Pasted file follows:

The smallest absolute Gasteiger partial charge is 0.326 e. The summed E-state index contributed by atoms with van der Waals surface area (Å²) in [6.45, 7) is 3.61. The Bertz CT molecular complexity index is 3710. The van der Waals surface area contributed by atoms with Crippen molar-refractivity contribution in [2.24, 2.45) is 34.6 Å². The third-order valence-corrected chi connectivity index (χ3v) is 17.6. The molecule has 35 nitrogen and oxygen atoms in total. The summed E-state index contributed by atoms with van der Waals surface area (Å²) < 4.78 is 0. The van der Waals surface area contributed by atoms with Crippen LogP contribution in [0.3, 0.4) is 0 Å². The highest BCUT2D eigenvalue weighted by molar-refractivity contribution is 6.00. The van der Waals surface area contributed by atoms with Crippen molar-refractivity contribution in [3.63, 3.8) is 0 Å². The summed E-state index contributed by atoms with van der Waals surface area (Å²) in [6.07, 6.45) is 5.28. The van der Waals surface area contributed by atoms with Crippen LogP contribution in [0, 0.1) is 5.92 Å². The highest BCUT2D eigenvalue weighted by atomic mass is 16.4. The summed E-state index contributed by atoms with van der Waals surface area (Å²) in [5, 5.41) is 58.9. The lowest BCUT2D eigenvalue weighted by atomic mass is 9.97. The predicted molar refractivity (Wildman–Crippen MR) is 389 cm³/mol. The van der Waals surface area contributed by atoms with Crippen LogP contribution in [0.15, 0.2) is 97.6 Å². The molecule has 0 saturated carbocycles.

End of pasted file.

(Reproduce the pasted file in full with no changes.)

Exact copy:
The smallest absolute Gasteiger partial charge is 0.326 e. The summed E-state index contributed by atoms with van der Waals surface area (Å²) in [6.45, 7) is 3.61. The Bertz CT molecular complexity index is 3710. The van der Waals surface area contributed by atoms with Crippen molar-refractivity contribution in [2.24, 2.45) is 34.6 Å². The third-order valence-corrected chi connectivity index (χ3v) is 17.6. The molecule has 35 nitrogen and oxygen atoms in total. The summed E-state index contributed by atoms with van der Waals surface area (Å²) < 4.78 is 0. The van der Waals surface area contributed by atoms with Crippen LogP contribution in [0.3, 0.4) is 0 Å². The highest BCUT2D eigenvalue weighted by molar-refractivity contribution is 6.00. The van der Waals surface area contributed by atoms with Crippen molar-refractivity contribution in [3.63, 3.8) is 0 Å². The summed E-state index contributed by atoms with van der Waals surface area (Å²) in [6.07, 6.45) is 5.28. The van der Waals surface area contributed by atoms with Crippen LogP contribution in [0, 0.1) is 5.92 Å². The highest BCUT2D eigenvalue weighted by atomic mass is 16.4. The summed E-state index contributed by atoms with van der Waals surface area (Å²) in [5, 5.41) is 58.9. The lowest BCUT2D eigenvalue weighted by atomic mass is 9.97. The predicted molar refractivity (Wildman–Crippen MR) is 389 cm³/mol. The van der Waals surface area contributed by atoms with Crippen LogP contribution in [0.15, 0.2) is 97.6 Å². The molecule has 0 saturated carbocycles.